Charles Sydney Ellis Bartlett was born at Acton, London on the 5th September 1899, the only son of Charles Alfred Bartlett and his wife Edith Kate (nee Ellis). His parents were married at St.Botolph without Bishopsgate C.of E. Church in the City on London in 1898.
 
Edith Kate Ellis was born at Great Yarmouth, Norfolk in 1876.
 
Her husband, Charles Alfred Bartlett senior was born in London in 1868, the illegitimate son of Captain Sir John Sydney Webb and Miss Ellen Bartlett, who came from a family of Brixham trawlermen. He was known affectionately as 'Iceberg Charlie' due to his alleged ability to detect icebergs.
 
He joined the White Star Line in 1894 serving aboard the Germanic, Doric, Gothic, Teutonic, Oceanic and the Georgic and Celtic.
 
In 1900 the Bartlett family had moved to Merseyside and were living at 7 Thorpes Lane, Crosby at the time of the 1901. Their daughter Eileen was born on the 6th April 1902.
 
They lived in a variety of houses in the Crosby area; Coronation Road, Winstanley Road, Regent Road, Victoria Road and Rabbit Road.
 
In 1903 he was given his first command as captain of the Armenian (a cargo vessel, run by White Star's subsidiary company, Leyland Line), but he was soon promoted and given command of a number of White Star's premier passenger liners including Germanic, Gothic, Republic, Cymric, Romanic and Cedric.
Charles Sydney Ellis Bartlett was killed on the 13th May 1915, aged just fifteen, whilst serving aboard the battleship H.M.S. Goliath.
 
She was sunk by Turkish torpedoes in the Dardanelles with the loss of 570 of the 700-strong crew. She was part of the Allied fleet which had supported the landing at X and Y Beaches during the first landings at Cape Helles just a few weeks earlier on 25th April.  
 
By the time war broke out Charles Bartlett senior had taken a management position with the White Star Line and was Marine Superintendent at Liverpool. He was quickly back at sea, and was promoted to Commodore R.N.R. and made a Companion of the Order of the Bath.
 
He was in command of H.M.H.S. Britannic when she was struck an underwater mine off the Greek island of Kea, on the morning of 21st November 1916, and sank with the loss of 30 lives.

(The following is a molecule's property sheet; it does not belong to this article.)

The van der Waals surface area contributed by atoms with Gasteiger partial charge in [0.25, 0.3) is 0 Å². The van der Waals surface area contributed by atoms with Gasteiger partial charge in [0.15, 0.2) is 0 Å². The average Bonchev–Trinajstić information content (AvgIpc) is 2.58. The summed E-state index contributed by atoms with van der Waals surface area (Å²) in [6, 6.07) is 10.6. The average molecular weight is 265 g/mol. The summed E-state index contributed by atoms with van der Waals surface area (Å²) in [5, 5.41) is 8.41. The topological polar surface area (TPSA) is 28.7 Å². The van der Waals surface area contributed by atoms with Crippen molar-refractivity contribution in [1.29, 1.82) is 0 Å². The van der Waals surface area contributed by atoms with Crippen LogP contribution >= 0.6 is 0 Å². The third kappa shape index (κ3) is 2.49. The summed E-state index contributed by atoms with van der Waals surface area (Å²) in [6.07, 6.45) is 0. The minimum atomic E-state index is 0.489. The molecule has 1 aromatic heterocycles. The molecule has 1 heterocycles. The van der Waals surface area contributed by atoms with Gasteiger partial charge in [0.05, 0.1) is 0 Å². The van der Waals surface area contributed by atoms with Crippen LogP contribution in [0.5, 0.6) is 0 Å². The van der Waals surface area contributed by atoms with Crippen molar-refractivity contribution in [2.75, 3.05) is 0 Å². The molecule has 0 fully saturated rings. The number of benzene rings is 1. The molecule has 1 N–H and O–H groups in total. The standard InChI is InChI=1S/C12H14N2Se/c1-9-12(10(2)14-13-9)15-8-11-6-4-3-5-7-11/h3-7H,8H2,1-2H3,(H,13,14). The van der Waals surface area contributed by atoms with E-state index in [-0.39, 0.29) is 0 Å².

Captain Bartlett returned to his shore-job as Marine Superintendent. For a time he served as aide-de-camp to King George V. In 1921, Bartlett was made a Commander of the British Empire and was a founder of the Honourable Company of Master Mariners and Vice-President of the King George Fund for Sailors.
 
During the 1920s and 30s the Bartletts lived at Marine Terrace, Waterloo and later in a large house Lynwood, The Serpentine South, Blundellsands.
 
Captain Bartlett retired as Marine Superintendent of the White Star Line on 31st December 1931 and spent his last years living at 31 Warwick Avenue, Crosby. He died in Park House Nursing Home, Waterloo on 15th February 1945 aged seventy-six years. Probate of his estate was obtained at Llandudno by his widow Edith Kate on the 30th April 1945. His effects were valued at 2,971 11s 11d. (77,000 at current values.)
 
Edith Kate Bartlett died in Suffolk later the same year.
 
Their daughter Eileen Bartlett married George Forrester Fairbairn at St Nicholas' C.of E. Church, Blundellsands in 1929. They had four children; George Ellis (born 1930), Diana B (born 1932), David R (born 1934) and Charles A (born 1934).
 
Her husband had also been bereaved in the war. His older brothers, Arthur West Fairbairn and William Ritchie Fairbairn, were both killed on the 15th May 1915 whilst serving with the 6th Battalion King's Liverpool Regiment.
 
George Forrester Fairbairn died at Torquay in 1966 and Eileen Fairbairn (nee Bartlett) died in Oxfordshire in 1988.